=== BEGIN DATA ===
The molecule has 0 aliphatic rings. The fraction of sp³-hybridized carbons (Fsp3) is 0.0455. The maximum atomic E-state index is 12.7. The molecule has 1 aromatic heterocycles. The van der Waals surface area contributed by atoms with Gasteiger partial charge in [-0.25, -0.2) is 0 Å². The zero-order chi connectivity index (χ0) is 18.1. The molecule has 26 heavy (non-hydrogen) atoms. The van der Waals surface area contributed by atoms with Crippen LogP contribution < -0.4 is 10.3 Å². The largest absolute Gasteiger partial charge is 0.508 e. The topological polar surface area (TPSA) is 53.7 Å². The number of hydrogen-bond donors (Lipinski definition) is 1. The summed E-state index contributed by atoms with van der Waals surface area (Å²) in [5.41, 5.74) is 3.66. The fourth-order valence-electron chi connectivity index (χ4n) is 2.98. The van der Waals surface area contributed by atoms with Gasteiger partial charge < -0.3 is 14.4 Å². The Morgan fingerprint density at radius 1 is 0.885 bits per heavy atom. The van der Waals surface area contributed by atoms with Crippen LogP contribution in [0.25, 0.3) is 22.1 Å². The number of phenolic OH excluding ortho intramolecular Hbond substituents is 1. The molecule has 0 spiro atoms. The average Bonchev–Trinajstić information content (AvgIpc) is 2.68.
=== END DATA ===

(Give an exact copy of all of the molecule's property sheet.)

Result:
The molecule has 0 aliphatic rings. The fraction of sp³-hybridized carbons (Fsp3) is 0.0455. The maximum atomic E-state index is 12.7. The molecule has 1 aromatic heterocycles. The van der Waals surface area contributed by atoms with Gasteiger partial charge in [-0.25, -0.2) is 0 Å². The zero-order chi connectivity index (χ0) is 18.1. The molecule has 26 heavy (non-hydrogen) atoms. The van der Waals surface area contributed by atoms with Crippen LogP contribution < -0.4 is 10.3 Å². The largest absolute Gasteiger partial charge is 0.508 e. The topological polar surface area (TPSA) is 53.7 Å². The number of hydrogen-bond donors (Lipinski definition) is 1. The summed E-state index contributed by atoms with van der Waals surface area (Å²) in [5.41, 5.74) is 3.66. The fourth-order valence-electron chi connectivity index (χ4n) is 2.98. The van der Waals surface area contributed by atoms with Gasteiger partial charge < -0.3 is 14.4 Å². The Morgan fingerprint density at radius 1 is 0.885 bits per heavy atom. The van der Waals surface area contributed by atoms with Crippen LogP contribution in [0.25, 0.3) is 22.1 Å². The number of phenolic OH excluding ortho intramolecular Hbond substituents is 1. The molecule has 0 spiro atoms. The average Bonchev–Trinajstić information content (AvgIpc) is 2.68.